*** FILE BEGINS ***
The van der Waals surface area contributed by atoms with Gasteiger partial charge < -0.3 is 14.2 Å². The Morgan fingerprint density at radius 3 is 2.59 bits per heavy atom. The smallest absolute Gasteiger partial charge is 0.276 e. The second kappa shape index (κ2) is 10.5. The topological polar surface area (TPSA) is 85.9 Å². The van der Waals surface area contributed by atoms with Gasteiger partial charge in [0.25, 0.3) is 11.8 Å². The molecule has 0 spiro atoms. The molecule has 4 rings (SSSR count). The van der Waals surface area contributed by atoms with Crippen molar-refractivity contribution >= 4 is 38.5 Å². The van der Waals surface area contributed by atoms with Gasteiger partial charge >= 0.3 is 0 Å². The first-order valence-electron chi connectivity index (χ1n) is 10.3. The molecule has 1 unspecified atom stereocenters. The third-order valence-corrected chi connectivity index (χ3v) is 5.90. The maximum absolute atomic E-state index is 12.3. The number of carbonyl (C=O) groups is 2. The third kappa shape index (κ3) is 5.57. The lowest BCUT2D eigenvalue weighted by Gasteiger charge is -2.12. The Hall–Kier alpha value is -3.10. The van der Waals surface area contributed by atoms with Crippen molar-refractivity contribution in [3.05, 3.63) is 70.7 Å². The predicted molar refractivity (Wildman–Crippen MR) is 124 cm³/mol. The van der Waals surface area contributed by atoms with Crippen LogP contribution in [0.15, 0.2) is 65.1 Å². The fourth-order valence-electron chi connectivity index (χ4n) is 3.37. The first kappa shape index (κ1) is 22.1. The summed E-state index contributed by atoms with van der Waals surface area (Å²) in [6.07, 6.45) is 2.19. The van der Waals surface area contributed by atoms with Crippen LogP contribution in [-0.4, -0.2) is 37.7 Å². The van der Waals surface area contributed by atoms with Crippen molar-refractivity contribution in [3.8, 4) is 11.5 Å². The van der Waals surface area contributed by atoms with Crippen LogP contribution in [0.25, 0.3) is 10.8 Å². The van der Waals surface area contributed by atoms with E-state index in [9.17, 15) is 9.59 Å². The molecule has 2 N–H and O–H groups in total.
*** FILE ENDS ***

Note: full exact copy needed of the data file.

The van der Waals surface area contributed by atoms with Gasteiger partial charge < -0.3 is 14.2 Å². The Morgan fingerprint density at radius 3 is 2.59 bits per heavy atom. The smallest absolute Gasteiger partial charge is 0.276 e. The second kappa shape index (κ2) is 10.5. The topological polar surface area (TPSA) is 85.9 Å². The van der Waals surface area contributed by atoms with Gasteiger partial charge in [0.25, 0.3) is 11.8 Å². The molecule has 0 spiro atoms. The molecule has 4 rings (SSSR count). The van der Waals surface area contributed by atoms with Crippen molar-refractivity contribution >= 4 is 38.5 Å². The van der Waals surface area contributed by atoms with Gasteiger partial charge >= 0.3 is 0 Å². The first-order valence-electron chi connectivity index (χ1n) is 10.3. The molecule has 1 unspecified atom stereocenters. The third-order valence-corrected chi connectivity index (χ3v) is 5.90. The maximum absolute atomic E-state index is 12.3. The number of carbonyl (C=O) groups is 2. The third kappa shape index (κ3) is 5.57. The lowest BCUT2D eigenvalue weighted by Gasteiger charge is -2.12. The Hall–Kier alpha value is -3.10. The van der Waals surface area contributed by atoms with Crippen molar-refractivity contribution in [3.05, 3.63) is 70.7 Å². The predicted molar refractivity (Wildman–Crippen MR) is 124 cm³/mol. The van der Waals surface area contributed by atoms with Crippen LogP contribution in [0.15, 0.2) is 65.1 Å². The fourth-order valence-electron chi connectivity index (χ4n) is 3.37. The first kappa shape index (κ1) is 22.1. The summed E-state index contributed by atoms with van der Waals surface area (Å²) in [6.07, 6.45) is 2.19. The van der Waals surface area contributed by atoms with Crippen LogP contribution in [-0.4, -0.2) is 37.7 Å². The van der Waals surface area contributed by atoms with Crippen molar-refractivity contribution in [3.8, 4) is 11.5 Å². The van der Waals surface area contributed by atoms with Crippen LogP contribution in [0.25, 0.3) is 10.8 Å². The van der Waals surface area contributed by atoms with E-state index in [9.17, 15) is 9.59 Å². The molecule has 2 N–H and O–H groups in total.